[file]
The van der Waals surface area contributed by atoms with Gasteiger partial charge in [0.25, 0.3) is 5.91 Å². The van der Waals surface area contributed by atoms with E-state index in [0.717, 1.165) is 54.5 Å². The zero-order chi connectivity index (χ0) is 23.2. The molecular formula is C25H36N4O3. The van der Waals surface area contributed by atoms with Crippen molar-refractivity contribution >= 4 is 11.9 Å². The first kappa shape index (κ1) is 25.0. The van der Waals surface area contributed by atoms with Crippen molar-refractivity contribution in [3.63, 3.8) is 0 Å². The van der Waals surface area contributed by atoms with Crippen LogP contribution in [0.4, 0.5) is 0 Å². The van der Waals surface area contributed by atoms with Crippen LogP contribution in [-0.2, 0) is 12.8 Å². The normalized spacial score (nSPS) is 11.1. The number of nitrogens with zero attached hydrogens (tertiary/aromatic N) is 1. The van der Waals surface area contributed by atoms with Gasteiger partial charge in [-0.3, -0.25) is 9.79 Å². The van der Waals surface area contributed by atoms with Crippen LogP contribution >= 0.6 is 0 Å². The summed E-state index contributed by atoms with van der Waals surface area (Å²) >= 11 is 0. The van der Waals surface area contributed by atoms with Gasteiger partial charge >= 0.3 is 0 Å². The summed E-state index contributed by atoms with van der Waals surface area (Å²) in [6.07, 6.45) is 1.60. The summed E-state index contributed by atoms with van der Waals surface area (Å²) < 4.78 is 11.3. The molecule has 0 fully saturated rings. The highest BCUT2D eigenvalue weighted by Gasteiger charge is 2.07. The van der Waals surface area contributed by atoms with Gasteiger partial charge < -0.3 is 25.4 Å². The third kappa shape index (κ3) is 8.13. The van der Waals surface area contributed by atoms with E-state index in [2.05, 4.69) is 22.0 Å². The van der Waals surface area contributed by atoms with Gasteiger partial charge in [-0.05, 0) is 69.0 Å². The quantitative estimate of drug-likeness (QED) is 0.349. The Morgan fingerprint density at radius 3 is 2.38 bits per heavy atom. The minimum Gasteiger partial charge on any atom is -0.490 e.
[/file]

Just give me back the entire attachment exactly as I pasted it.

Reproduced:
The van der Waals surface area contributed by atoms with Gasteiger partial charge in [0.25, 0.3) is 5.91 Å². The van der Waals surface area contributed by atoms with E-state index in [0.717, 1.165) is 54.5 Å². The zero-order chi connectivity index (χ0) is 23.2. The molecular formula is C25H36N4O3. The van der Waals surface area contributed by atoms with Crippen molar-refractivity contribution >= 4 is 11.9 Å². The first kappa shape index (κ1) is 25.0. The van der Waals surface area contributed by atoms with Crippen molar-refractivity contribution in [3.63, 3.8) is 0 Å². The van der Waals surface area contributed by atoms with Crippen LogP contribution in [0.4, 0.5) is 0 Å². The van der Waals surface area contributed by atoms with Crippen LogP contribution in [-0.2, 0) is 12.8 Å². The normalized spacial score (nSPS) is 11.1. The number of nitrogens with zero attached hydrogens (tertiary/aromatic N) is 1. The van der Waals surface area contributed by atoms with Gasteiger partial charge in [-0.3, -0.25) is 9.79 Å². The van der Waals surface area contributed by atoms with Crippen LogP contribution >= 0.6 is 0 Å². The summed E-state index contributed by atoms with van der Waals surface area (Å²) >= 11 is 0. The van der Waals surface area contributed by atoms with Gasteiger partial charge >= 0.3 is 0 Å². The summed E-state index contributed by atoms with van der Waals surface area (Å²) in [6.07, 6.45) is 1.60. The summed E-state index contributed by atoms with van der Waals surface area (Å²) < 4.78 is 11.3. The molecule has 0 fully saturated rings. The highest BCUT2D eigenvalue weighted by Gasteiger charge is 2.07. The van der Waals surface area contributed by atoms with Gasteiger partial charge < -0.3 is 25.4 Å². The third kappa shape index (κ3) is 8.13. The van der Waals surface area contributed by atoms with E-state index in [2.05, 4.69) is 22.0 Å². The van der Waals surface area contributed by atoms with Gasteiger partial charge in [-0.05, 0) is 69.0 Å². The quantitative estimate of drug-likeness (QED) is 0.349. The Morgan fingerprint density at radius 3 is 2.38 bits per heavy atom. The minimum Gasteiger partial charge on any atom is -0.490 e.